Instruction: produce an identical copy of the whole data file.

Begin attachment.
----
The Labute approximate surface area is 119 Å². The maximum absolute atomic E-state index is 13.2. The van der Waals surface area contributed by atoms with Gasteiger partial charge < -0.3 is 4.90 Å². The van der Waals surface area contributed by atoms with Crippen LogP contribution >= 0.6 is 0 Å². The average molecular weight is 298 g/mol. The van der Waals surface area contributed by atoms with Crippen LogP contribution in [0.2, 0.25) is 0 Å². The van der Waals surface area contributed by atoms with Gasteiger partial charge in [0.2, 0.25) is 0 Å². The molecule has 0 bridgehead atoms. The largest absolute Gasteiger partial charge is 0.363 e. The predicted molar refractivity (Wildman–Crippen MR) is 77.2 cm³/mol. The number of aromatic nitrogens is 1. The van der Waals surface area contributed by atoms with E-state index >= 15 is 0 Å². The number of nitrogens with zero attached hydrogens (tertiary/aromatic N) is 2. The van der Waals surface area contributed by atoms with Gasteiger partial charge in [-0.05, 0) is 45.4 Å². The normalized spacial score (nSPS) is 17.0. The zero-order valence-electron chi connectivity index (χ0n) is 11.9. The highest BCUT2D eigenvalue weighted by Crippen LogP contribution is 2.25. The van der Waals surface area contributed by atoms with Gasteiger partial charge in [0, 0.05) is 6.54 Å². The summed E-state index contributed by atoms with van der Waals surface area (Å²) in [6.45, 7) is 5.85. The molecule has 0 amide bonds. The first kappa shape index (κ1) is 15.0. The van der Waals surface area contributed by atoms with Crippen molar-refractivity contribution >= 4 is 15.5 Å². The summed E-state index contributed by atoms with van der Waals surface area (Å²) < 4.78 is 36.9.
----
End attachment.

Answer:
The Labute approximate surface area is 119 Å². The maximum absolute atomic E-state index is 13.2. The van der Waals surface area contributed by atoms with Gasteiger partial charge < -0.3 is 4.90 Å². The van der Waals surface area contributed by atoms with Crippen LogP contribution >= 0.6 is 0 Å². The average molecular weight is 298 g/mol. The van der Waals surface area contributed by atoms with Crippen LogP contribution in [0.2, 0.25) is 0 Å². The van der Waals surface area contributed by atoms with Gasteiger partial charge in [0.2, 0.25) is 0 Å². The molecule has 0 bridgehead atoms. The largest absolute Gasteiger partial charge is 0.363 e. The predicted molar refractivity (Wildman–Crippen MR) is 77.2 cm³/mol. The number of aromatic nitrogens is 1. The van der Waals surface area contributed by atoms with E-state index >= 15 is 0 Å². The number of nitrogens with zero attached hydrogens (tertiary/aromatic N) is 2. The van der Waals surface area contributed by atoms with Gasteiger partial charge in [-0.05, 0) is 45.4 Å². The normalized spacial score (nSPS) is 17.0. The zero-order valence-electron chi connectivity index (χ0n) is 11.9. The highest BCUT2D eigenvalue weighted by Crippen LogP contribution is 2.25. The van der Waals surface area contributed by atoms with Gasteiger partial charge in [0, 0.05) is 6.54 Å². The summed E-state index contributed by atoms with van der Waals surface area (Å²) in [6.45, 7) is 5.85. The molecule has 0 amide bonds. The first kappa shape index (κ1) is 15.0. The van der Waals surface area contributed by atoms with Crippen molar-refractivity contribution >= 4 is 15.5 Å². The summed E-state index contributed by atoms with van der Waals surface area (Å²) < 4.78 is 36.9.